Everyone was getting a little excited by now though as the ticket barrier was still closed and it was now less than 10 minutes before our train was due to leave (the norm is 30-40 minutes). The controller strolled slowly towards us…no rush!!! In the end they just opened all the barriers and didn’t bother controlling the tickets so the hoard of passengers pushed through and ran to the platform.

We found our carriage and managed to get our bags onto the racks directly above our seats and sit down. A minute later a large couple got on and made their way to the seats directly in front of ours with their 2 wheely suitcases. At which point they both started screaming as there wasn’t enough room above their seats to put their bags. The guy started to move someone else’s suitcase which was in “his” place and the owner of the suitcase, an middle-aged lady with big hair and lots of jewellery, started screaming at him and nearly hitting him. The wife then got involved and there was an awful lot of shouting, insulting, pushing and stamping of feet. Eventually, with about half of the carriage now involved and a couple of people from the neighbouring carriages, the conductor came up and tried to calm things down…no effect. Then a policeman joined them, didn’t really seem to say or do much but the people all eventually started to calm down. Maybe they were worn out after 15-20 minutes!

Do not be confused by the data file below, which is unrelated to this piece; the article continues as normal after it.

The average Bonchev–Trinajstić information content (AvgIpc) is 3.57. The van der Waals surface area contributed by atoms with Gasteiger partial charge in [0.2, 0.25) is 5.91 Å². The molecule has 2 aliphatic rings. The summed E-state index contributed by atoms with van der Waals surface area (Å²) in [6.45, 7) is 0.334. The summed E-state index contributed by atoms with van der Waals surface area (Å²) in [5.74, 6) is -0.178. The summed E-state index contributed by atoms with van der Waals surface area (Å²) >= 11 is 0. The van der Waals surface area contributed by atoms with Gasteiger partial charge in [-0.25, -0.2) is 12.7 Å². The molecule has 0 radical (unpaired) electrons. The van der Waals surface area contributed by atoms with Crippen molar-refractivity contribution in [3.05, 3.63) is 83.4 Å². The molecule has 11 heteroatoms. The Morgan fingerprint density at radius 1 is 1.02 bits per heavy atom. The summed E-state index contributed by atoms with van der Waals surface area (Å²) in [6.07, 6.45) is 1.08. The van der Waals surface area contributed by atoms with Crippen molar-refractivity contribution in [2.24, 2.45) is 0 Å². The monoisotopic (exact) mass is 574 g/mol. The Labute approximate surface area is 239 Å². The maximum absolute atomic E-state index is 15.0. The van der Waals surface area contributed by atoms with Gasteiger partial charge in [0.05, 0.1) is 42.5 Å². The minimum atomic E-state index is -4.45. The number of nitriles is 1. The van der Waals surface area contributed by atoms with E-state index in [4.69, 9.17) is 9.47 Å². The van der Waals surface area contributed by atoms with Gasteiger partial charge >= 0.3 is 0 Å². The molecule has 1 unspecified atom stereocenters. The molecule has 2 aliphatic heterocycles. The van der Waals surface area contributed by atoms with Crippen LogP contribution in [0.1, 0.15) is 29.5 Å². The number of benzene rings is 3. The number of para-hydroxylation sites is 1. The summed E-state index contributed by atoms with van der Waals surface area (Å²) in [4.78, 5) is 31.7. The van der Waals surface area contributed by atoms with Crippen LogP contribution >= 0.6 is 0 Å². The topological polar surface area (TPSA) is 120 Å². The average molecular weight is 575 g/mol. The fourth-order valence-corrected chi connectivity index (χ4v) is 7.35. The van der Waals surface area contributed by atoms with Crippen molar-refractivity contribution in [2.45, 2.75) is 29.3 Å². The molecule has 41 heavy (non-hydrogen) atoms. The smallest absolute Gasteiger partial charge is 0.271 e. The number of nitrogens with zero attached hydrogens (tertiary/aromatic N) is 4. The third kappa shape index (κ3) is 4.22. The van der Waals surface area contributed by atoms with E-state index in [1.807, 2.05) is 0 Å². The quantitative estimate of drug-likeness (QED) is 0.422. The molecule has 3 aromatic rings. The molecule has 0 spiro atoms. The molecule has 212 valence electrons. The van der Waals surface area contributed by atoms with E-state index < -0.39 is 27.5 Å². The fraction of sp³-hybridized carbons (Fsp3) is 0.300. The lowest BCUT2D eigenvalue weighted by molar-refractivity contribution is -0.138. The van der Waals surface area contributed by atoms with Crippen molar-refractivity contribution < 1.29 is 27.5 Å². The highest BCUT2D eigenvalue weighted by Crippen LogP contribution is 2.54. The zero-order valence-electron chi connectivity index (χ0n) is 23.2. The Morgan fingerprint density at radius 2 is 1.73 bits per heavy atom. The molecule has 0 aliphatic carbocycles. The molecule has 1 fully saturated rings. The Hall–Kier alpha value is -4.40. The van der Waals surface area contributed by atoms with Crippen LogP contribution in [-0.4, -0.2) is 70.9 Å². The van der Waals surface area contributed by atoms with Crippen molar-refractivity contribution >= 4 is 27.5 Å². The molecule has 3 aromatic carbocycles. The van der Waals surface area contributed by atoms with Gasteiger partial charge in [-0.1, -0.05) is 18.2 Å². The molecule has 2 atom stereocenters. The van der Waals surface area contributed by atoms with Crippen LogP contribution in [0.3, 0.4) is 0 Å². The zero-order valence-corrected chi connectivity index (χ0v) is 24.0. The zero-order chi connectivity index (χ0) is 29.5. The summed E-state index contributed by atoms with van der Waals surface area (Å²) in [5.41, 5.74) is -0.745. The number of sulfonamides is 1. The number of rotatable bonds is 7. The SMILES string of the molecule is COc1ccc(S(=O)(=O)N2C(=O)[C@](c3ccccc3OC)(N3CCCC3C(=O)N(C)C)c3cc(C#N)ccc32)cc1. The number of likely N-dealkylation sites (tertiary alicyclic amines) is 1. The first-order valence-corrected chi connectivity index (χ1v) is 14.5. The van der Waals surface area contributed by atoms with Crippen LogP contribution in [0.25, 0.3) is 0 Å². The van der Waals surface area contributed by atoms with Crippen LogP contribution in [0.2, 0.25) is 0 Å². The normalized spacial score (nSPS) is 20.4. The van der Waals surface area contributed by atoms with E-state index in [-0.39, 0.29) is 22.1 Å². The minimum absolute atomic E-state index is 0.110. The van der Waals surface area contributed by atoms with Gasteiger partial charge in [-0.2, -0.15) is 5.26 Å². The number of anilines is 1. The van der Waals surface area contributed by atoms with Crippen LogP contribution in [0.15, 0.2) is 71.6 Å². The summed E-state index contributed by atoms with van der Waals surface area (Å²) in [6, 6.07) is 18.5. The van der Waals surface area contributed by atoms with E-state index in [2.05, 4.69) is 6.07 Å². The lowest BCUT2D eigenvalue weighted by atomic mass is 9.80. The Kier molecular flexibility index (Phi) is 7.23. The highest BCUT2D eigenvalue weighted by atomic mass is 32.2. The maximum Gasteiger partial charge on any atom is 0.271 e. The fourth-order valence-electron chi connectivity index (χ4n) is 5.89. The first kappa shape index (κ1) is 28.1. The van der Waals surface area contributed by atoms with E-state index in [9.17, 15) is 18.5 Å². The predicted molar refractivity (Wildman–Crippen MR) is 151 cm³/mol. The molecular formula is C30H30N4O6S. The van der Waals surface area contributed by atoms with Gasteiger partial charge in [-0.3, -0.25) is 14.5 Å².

I said to Stéphane that we could get one of our bags down and put it behind the seats at the back in order to solve the problem. His reply was to keep my head down and not make eye contact with anyone…which is hard to do when you’re as nosy as I am!! ^_-

The story ends slightly disappointingly with the fat man agreeing to have one of his suitcases placed on the floor just near me where the corridor was slightly wider.

The aging lady was travelling in a large group and for the rest of the journey this group were particularly loud, standing up and chatting to each other across the carriage. Every time that one of them went to the loo or to fill their flask they made a point of giving the fat wife the evil eye….

It was quite late into the journey that I realised that it would last 8 hours and not the 5 hours that I had previously thought. I shared this happy thought with Stéphane…depressing! We ate our wonderful pot noodles and I sent Stéphane to the bar to buy a beer…he came back all triumphant, the 2 last beers in the train. I opened a can, it made a slightly dull noise, I drank some, it was herbal tea!!! Never mind, the noisy group were finally leaving the train, maybe we could get some shut-eye before we arrive at Hangzhou and have to start negotiating with another taxi driver.*

*Negotiation failed and we ended up paying 120 RMB for a journey that cost us 30 for the return journey (; _ 😉